Of course the question is: can you pull it off? (Hopefully you can!)
    > It's not finished yet, but we have built enough to be confident. That said, it will only be really efficient if enough foundries agree on being listed on it.


    Will your AI-powered recommendation algorhithm actually work?
    > It does :) We created a new font classification system (we used Panose as a starting point but we forked it). We wanted to provide an easy way for graphic designers to filter/search this index. 
    Our ML model classifies fonts using these characteristics. So far the results are pretty good (we're still fine-tuning it). The similar font recommendation will be based on the % of these features present in other typefaces. Font pairing will actually be based on the websites we're constantly crawling.


     Will your website be appealing to enough graphic designers? (So far, it looks good.)
    > thanks :) I hope so, I've been a graphic designer for the last 15 years :) (I could be an old but crappy one though, but I'm fairly confident it will be appealing enough)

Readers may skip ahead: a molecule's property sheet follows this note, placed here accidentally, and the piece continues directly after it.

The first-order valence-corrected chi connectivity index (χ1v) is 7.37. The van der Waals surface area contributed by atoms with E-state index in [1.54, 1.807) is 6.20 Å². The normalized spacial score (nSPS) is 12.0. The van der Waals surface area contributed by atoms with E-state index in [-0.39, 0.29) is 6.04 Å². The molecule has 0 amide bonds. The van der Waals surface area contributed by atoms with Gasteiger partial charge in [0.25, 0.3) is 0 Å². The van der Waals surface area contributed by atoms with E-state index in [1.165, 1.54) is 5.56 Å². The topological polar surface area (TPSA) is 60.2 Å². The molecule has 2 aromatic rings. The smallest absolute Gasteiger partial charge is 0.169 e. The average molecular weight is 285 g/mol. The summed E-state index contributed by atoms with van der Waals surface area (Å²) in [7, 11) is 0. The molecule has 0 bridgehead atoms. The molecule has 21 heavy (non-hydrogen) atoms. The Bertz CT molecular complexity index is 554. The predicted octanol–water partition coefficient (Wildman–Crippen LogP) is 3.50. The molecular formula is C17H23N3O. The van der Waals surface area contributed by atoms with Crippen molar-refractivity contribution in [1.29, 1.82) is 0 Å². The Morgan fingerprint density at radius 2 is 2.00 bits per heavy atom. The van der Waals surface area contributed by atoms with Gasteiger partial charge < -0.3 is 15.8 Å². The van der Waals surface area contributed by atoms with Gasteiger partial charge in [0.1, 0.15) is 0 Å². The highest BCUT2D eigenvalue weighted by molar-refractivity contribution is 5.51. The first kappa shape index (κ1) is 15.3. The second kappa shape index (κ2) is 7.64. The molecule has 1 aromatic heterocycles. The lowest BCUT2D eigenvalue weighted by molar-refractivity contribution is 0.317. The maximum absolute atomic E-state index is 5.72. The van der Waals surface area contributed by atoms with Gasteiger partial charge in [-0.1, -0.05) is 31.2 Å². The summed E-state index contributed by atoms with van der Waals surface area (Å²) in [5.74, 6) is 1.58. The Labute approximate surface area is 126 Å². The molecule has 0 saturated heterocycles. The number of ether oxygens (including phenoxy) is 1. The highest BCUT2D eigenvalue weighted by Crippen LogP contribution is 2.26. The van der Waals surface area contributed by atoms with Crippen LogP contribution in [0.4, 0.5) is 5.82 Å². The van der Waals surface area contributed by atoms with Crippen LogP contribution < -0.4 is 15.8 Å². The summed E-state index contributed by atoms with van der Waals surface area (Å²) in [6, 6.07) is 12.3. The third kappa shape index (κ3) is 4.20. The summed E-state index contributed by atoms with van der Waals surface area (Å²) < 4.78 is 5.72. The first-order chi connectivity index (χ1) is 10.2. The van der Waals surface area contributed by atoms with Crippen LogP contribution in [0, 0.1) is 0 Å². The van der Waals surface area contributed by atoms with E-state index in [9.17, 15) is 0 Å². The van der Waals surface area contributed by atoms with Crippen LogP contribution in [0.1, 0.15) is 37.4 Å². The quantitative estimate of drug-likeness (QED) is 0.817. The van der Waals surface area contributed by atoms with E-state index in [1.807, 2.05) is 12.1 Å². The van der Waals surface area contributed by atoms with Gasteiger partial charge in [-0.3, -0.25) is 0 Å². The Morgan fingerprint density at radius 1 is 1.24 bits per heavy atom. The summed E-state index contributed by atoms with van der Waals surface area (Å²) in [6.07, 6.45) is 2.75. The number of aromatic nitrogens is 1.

Is not having a live text preview box something they can live with? 
    > Yes. Before starting this project I interviewed a lot of graphic designers to understand their workflow (and see if it matches mine).
    Turns out the live editing box on foundries website is not that useful... what they want is to try typefaces in their own designs (that's why we'll add a "trial font available" tag on Fonts Ninja when they're available)


    Will this be actively developed over coming years? (Time will tell, I suppose.)
    > Yes. If that's any good indicator, we've been working on our browser extension since 2014.

    Also, what's in it for you? How is this generating income for Fonts Ninja? 
    > It will probably not generate income. Maybe at some point, we'll add sponsored ads, but I'm not even sure we will.
    We have other projects (mainly Font Radar) that are generating income. The goal of this project is to build a place for graphic designers to discover new typefaces to add more diversity in font usage. We want to build a tool that will let people discover fonts from any sources (independent foundries, distributors, Adobe fonts, Google fonts...)

  • Jasper de WaardJasper de Waard Posts: 540